British Columbia

Shortage of sheriffs delays court proceedings in B.C., union claims

The B.C. Government Employees Union claims judges had to postpone court dates because there weren't enough sheriffs to provide security.

Judges have had to postpone court dates because there weren't enough sheriffs to provide security, the B.C. Government and Service Employees' Union (BCGEU)claims, citing three occasions in which court proceedings were recently delayed.

The president of the BCGEU, George Heyman, says court sherrifs are seeing greener pastures in other law enforcement jobs. ((CBC))

"We have had three confirmed cases of judges actually delaying court proceedings because there was an absence of a sheriff available to serve in the courtroom," union president George Heyman told CBC News Friday.

"There was no extenuating circumstance. This isn't in the interests of the smooth administration of justice in B.C.," he said.

Heyman claims sheriffs are leaving for other law enforcement jobs in both B.C. and Alberta at an alarming rate — a reduction of 12 per cent this year.

He's asking Attorney General Wally Oppal to advocate for a pay raise so people stay longer and new recruits are attracted to the job.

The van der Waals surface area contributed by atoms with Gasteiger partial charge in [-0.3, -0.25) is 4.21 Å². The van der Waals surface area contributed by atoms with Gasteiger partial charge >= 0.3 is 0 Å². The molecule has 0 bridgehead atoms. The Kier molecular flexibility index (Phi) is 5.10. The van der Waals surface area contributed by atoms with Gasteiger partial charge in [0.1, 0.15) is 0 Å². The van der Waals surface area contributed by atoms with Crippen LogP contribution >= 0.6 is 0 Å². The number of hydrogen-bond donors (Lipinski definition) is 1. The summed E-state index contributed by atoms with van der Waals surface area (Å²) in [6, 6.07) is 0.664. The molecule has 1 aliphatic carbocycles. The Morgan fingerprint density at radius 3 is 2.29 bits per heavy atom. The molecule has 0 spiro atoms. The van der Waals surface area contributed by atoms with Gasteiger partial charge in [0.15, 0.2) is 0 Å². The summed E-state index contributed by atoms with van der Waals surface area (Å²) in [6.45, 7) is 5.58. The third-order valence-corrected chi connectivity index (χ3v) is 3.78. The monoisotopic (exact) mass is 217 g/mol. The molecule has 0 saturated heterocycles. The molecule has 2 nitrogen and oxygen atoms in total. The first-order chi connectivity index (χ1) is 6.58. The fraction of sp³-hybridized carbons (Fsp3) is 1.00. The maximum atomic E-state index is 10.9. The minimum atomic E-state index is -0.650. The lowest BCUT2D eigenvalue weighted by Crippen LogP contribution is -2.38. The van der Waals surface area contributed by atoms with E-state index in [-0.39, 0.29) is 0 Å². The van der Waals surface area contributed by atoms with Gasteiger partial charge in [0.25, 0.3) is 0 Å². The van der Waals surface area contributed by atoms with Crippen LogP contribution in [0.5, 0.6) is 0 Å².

B.C. Attorney General Wally Oppal says a court sherrif's job is an entry-level position so it's not uncommon for people to move on to other policing jobs. ((CBC))

"You can't expect people to work unconscionable amounts of overtime simply because we're short-staffed [and] because we can't retain the staff we have and we can't train new staff quickly," Heyman said.

But Oppal said the government is trying to deal with labour shortages in almost every sector of B.C.

He said the attrition rate of court sheriffs is only about nine per cent — not the 12 per cent the union is claiming.

"We have 20 more coming out from the recruit class and that will take care of some of it," Oppal told CBC News Friday.

"We've had meetings with the BCGEU and George Heyman and we'll continue to work with the BCGEU… It's an ongoing challenge."

Oppal would not commit to a pay increase and said a sheriff's job is an entry-level position and it's not uncommon for people to move on to other policing jobs.

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